Contribution of Psychosocial Factors to Physical Activity in Women of Color in the Saving Lives Staying Active (SALSA) Study

in Journal of Aging and Physical Activity
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Culturally appropriate, innovative strategies to increase physical activity (PA) in women of color are needed. This study examined whether participation in SALSA, an 8-week randomized, crossover pilot study to promote PA, led to improved psychosocial outcomes and whether these changes were associated with changes in PA over time. Women of color (N = 50) completed Internet-based questionnaires on PA, exercise self-efficacy, motivational readiness, stress, and social support at three time points. Women reported high socioeconomic status, decreases in exercise self-efficacy, and increases in motivational readiness for exercise and a number of stressful events (p < .05); changes in motivational readiness for exercise varied by group (p = .043). Changes in psychosocial factors were associated with increases in PA. Latin dance improved motivational readiness for PA. Future studies are needed to determine whether Latin dance improves other psychological measures and quality of life in women of color in an effort to increase PA and reduce health disparities.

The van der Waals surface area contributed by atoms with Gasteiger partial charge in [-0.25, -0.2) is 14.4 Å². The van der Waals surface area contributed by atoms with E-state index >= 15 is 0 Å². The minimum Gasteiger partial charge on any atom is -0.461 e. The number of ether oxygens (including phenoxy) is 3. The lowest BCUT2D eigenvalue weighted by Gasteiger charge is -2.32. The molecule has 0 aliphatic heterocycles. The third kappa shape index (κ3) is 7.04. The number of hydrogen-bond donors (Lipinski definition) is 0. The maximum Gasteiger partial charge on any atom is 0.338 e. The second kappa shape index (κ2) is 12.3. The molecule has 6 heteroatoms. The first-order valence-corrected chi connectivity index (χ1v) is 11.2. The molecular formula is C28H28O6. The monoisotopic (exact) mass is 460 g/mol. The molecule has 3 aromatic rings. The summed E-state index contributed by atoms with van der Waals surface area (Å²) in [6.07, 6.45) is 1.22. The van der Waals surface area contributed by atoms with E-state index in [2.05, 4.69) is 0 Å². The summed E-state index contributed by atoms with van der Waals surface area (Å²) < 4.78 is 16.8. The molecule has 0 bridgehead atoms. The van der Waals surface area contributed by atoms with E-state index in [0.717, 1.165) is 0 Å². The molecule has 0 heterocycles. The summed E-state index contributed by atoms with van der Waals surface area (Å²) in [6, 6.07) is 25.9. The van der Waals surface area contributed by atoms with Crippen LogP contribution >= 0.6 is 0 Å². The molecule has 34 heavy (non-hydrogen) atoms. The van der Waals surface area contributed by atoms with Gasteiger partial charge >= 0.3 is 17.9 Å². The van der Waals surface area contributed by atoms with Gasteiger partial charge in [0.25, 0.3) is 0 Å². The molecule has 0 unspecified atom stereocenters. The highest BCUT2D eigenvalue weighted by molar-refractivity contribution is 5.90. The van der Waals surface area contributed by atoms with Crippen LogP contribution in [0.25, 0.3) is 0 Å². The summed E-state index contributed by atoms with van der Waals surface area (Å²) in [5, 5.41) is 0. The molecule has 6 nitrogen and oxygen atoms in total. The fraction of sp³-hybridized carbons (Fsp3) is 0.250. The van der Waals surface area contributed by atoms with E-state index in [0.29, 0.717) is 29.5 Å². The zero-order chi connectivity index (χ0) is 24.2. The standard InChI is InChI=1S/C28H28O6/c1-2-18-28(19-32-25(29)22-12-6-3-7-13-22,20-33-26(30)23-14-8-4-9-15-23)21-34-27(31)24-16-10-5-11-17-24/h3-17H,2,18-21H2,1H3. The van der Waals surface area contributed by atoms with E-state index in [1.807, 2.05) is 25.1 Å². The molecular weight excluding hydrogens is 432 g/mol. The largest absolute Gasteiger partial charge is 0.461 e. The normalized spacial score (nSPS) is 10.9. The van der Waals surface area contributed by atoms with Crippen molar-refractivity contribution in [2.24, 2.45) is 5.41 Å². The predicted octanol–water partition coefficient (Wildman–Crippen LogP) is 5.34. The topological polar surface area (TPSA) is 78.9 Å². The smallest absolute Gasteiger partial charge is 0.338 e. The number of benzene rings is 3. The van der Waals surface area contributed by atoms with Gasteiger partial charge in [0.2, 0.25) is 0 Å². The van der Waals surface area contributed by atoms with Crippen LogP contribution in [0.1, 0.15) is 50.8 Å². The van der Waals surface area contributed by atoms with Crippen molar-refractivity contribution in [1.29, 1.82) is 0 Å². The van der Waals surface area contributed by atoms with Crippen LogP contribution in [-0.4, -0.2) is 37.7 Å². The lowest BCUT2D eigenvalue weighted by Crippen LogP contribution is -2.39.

Mama is with the Department of Kinesiology, College of Health and Human Development, The Pennsylvania State University, University Park, PA. McNeill is with the Department of Health Disparities Research, The University of Texas MD Anderson Cancer Center, Houston, TX. Soltero and Lee are with the College of Nursing and Health Innovation, Arizona State University, Phoenix, AZ. Orlando Edwards is with Strictly Street Salsa Dance Company, Houston, TX.

Address author correspondence to Scherezade K. Mama at skmama@psu.edu.
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